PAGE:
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A short guide to winter maintenance for your vehicle

In partnership with TOYOTA - Vehicle Maintenance (EN)

Monday, October 19th 2020, 6:00 am - The change of seasons brings its share of tasks to adapt to winter weather. When the cold season sets in, your vehicle requires a little TLC to keep it running smoothly and safely.

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The change of seasons brings its share of tasks to adapt to winter weather. When the cold season sets in, your vehicle requires a little TLC to keep it running smoothly and safely. Seasonal maintenance is frequently overlooked by vehicle owners, who tend to underestimate its importance. Failing to take care of certain components can be both time-consuming and costly. So here are a few tips.

First of all, you are legally required to equip your vehicle with winter tires starting December 1. How do you make sure that your tires are in fact winter tires? Look for the snowflake symbol on the side of the tire.

Secondly, there is one vital component that can fail during the cold season: the battery. This is because cold weather makes it difficult for the battery to generate enough power to start the engine — and a car that doesn't start isn't very useful. Car batteries have a limited lifespan: about three or four years, or approximately 100,000 kilometres.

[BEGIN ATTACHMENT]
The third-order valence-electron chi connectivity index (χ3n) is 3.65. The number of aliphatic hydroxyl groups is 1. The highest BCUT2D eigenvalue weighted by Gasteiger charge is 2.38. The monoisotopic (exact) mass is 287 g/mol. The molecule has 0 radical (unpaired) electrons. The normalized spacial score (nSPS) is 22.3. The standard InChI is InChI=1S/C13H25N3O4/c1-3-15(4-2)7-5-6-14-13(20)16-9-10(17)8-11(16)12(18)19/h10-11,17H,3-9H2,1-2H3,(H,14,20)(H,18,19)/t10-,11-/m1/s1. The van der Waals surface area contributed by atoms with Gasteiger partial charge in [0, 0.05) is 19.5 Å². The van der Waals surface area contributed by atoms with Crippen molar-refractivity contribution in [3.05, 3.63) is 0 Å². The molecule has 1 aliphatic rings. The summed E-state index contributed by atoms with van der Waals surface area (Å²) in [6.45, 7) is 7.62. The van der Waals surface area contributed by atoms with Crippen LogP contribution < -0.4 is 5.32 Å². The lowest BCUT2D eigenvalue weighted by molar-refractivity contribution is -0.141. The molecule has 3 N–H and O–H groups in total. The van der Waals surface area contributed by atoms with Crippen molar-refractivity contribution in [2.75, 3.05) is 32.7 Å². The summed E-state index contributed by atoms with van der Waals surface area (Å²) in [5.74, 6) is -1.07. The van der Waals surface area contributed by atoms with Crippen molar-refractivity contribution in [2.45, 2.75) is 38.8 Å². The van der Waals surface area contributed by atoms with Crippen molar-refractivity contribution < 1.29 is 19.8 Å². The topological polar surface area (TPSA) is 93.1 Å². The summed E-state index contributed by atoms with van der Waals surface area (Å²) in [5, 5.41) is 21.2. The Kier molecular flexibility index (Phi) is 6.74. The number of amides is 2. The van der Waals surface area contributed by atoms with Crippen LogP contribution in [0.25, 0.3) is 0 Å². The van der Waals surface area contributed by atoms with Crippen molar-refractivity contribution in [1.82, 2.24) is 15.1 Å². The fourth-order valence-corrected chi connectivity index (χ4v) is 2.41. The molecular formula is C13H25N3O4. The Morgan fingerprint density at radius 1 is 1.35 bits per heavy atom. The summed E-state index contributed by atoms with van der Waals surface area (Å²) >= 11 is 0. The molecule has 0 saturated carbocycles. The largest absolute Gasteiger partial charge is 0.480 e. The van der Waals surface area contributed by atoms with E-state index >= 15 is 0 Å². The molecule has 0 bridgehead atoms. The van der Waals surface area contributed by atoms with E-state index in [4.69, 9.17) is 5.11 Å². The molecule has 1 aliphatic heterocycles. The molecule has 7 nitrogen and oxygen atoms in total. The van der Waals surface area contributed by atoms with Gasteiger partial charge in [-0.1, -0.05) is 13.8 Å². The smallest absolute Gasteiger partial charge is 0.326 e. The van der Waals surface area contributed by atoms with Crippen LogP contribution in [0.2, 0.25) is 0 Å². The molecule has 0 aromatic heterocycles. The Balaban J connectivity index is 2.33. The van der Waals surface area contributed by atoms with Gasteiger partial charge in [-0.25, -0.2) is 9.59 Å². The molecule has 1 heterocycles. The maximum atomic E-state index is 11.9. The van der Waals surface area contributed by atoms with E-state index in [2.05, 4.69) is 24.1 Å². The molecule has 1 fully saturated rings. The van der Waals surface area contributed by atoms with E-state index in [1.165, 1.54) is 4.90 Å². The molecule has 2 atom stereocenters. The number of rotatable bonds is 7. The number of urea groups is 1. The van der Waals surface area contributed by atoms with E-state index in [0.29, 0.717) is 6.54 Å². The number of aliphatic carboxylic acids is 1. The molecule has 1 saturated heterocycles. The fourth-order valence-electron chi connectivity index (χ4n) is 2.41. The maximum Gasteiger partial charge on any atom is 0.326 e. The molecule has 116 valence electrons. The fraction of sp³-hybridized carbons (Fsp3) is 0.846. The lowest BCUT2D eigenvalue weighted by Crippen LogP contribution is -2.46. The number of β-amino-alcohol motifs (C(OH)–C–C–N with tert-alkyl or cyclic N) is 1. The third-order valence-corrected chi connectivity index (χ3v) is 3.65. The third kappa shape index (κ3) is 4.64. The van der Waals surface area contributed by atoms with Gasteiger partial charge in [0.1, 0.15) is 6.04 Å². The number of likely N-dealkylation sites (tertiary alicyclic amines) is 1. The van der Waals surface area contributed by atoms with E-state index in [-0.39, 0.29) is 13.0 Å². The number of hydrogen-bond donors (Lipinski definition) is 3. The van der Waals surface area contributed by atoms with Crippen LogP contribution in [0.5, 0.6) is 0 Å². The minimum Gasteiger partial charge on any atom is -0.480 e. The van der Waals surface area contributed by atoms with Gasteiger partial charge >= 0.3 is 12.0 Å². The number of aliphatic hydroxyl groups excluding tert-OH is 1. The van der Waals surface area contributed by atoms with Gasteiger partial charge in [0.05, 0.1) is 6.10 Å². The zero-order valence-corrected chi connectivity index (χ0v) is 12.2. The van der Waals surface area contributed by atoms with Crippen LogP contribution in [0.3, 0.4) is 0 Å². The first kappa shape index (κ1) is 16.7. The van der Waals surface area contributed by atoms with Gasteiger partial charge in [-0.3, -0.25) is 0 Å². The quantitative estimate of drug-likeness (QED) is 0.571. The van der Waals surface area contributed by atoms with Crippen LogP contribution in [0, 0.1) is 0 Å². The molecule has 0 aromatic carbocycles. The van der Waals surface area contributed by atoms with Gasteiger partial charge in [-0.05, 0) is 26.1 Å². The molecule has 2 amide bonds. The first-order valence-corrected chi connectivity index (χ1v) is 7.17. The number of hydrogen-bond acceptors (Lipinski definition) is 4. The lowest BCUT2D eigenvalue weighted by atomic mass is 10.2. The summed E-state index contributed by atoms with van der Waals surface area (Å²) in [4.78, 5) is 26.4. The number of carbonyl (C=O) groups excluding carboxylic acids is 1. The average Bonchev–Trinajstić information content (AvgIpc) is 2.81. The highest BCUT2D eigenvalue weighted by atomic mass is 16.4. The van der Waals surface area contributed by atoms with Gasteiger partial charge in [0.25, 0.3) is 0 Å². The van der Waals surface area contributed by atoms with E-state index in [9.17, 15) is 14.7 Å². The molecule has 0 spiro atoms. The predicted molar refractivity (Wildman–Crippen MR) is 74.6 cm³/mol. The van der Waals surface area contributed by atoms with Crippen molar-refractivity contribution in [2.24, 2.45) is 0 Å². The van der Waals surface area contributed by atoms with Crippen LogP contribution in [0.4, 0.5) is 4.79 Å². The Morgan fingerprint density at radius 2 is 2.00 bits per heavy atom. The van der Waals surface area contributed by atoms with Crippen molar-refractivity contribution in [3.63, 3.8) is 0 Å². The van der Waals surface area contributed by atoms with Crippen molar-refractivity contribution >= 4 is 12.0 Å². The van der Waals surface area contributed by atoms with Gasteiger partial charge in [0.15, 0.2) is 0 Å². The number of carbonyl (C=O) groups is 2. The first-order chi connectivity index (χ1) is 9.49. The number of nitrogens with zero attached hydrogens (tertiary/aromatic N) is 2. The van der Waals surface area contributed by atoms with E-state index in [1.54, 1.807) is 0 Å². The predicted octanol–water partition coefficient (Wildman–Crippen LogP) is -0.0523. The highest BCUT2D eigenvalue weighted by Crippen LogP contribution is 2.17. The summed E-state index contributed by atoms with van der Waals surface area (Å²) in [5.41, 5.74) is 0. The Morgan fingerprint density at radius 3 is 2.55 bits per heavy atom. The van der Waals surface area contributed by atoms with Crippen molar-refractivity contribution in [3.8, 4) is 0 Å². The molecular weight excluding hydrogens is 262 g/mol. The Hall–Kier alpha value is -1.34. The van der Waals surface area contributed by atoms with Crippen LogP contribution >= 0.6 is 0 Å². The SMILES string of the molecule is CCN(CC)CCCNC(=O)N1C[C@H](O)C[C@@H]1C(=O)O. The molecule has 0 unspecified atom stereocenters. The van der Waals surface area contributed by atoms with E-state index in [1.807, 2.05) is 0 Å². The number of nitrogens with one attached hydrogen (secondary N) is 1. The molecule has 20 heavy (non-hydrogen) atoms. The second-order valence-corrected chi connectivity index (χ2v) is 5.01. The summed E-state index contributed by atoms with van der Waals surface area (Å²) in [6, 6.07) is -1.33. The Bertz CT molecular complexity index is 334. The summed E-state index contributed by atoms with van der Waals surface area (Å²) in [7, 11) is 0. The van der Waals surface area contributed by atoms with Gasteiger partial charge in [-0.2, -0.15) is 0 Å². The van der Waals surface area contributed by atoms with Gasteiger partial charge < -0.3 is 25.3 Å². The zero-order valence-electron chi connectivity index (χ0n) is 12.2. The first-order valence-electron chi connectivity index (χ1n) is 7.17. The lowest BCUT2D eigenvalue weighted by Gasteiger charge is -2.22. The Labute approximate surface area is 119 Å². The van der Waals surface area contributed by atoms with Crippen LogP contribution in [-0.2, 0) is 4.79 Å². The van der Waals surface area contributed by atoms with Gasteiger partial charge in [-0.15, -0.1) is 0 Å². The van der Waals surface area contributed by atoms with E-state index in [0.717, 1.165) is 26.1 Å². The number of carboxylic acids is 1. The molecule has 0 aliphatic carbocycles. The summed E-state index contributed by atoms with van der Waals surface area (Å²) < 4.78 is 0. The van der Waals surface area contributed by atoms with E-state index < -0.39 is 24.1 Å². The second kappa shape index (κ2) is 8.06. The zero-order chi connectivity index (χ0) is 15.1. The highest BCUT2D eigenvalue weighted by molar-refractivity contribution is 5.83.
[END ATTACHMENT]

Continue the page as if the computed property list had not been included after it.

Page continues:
Other parts also require your attention, such as the windshield wiper blades. They are not used as much in the summer, but they become very useful during the cold season. Obviously, these parts immediately attract our attention when they stop working properly. However, other components typically go unnoticed and are easily overlooked. In winter, the fluids that circulate under the hood are critical to keeping the engine, transmission, steering, brakes, and cooling system running smoothly. A winter tune-up is needed so that oils and other fluids can be drained and refilled if required.

As Michel Gélinas, General Manager at Léveillé Toyota, explains: “In Quebec, large temperature fluctuations can cause fluids to degrade rapidly. For example, oil that no longer has adequate viscosity can cause mechanical damage to a vehicle. Humidity also has a huge impact on all fluids that are vital for car components.”

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